Newspaper article News Mail Bundaberg Qld.

Raising Kids with Canines

Newspaper article News Mail Bundaberg Qld.

Raising Kids with Canines

Article excerpt

Crystal Jones

crystal.jones@news-mail.com.au

THE old showbiz adage goes that you should never work with animals or children, but it's an option many everyday families don't have as they find themselves juggling the two.

And one of the biggest challenges for new mums and dads with pets can be making sure everyone gets along.

Dog Matters Training Services trainer Tenille Williams said welcoming a baby to a family that already included a dog was all about being prepared and taking the right steps to ensure the household's four-legged friend had time to adjust to the new arrival.

aI encourage people to do a lot of research before getting any new pet and to give their dogs training, especially in preparation for a new baby,a Ms Williams said.

aEarly planning would be the most important thing you can do when preparing to introduce a baby to your dog.a

Ms Williams said integrating a new bub with a pet was simply a matter of preparation and training.

Ms Williams said unless a dog had aggression issues, families shouldn't panic and get rid of their pet without first giving everyone a chance to get along.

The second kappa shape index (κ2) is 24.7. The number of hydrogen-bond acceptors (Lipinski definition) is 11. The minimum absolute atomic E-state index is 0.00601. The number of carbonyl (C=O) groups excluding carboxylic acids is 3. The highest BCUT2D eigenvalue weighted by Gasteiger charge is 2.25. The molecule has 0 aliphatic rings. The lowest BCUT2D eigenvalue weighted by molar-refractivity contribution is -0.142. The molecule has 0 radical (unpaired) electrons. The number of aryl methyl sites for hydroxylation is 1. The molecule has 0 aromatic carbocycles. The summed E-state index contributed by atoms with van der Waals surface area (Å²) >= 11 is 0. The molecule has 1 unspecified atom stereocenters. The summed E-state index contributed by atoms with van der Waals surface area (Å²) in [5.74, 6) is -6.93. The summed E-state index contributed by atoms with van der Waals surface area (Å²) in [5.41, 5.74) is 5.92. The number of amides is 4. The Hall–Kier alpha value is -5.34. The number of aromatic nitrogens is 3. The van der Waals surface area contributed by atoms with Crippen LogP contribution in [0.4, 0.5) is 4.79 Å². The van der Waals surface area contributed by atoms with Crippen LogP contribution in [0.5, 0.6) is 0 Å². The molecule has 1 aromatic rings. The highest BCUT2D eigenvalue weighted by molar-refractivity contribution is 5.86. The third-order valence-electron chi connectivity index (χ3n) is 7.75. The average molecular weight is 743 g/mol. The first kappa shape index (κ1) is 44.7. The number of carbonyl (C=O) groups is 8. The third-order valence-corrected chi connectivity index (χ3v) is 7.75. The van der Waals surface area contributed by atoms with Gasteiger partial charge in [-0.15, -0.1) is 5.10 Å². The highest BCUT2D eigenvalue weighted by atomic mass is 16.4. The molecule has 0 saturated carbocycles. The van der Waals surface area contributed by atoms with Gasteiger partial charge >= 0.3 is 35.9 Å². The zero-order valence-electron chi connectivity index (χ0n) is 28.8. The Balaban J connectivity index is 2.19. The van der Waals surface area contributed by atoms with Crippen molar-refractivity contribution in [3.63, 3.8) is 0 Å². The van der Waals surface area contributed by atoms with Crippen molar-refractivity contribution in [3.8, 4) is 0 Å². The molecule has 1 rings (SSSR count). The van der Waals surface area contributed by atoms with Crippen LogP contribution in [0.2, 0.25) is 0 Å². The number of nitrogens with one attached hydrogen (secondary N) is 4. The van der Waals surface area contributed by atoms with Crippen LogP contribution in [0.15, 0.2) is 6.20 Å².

Q. Do people tend to rehome their pets when kids come along or are perceptions changing?

A. When people get rid of their pets when kids come along, there can be a couple of reasons for this.

One is that they feel they have a lack of time for the pet so it would be kinder for the dog to go to a new home.

If the dog has ever displayed aggression in the past or is possessive of food, toys or other objects, I would recommend the dog be rehomed to a family without young children.

On a lighter note, a lot of families get a new pet to be part of the family along with their kids and the whole family gets a lot of joy out of pet ownership, this is always great to see.

Q. What steps can families take to make sure their dog will be ready before the baby comes along?

A. The key to making this transition is careful planning and practise long before the baby is due.

Certain breeds are better suited to the family environment and young children than others.

A dog that has been introduced to babies and young children as a young puppy and had a positive experience with them is far more likely to accept them positively in the future. …

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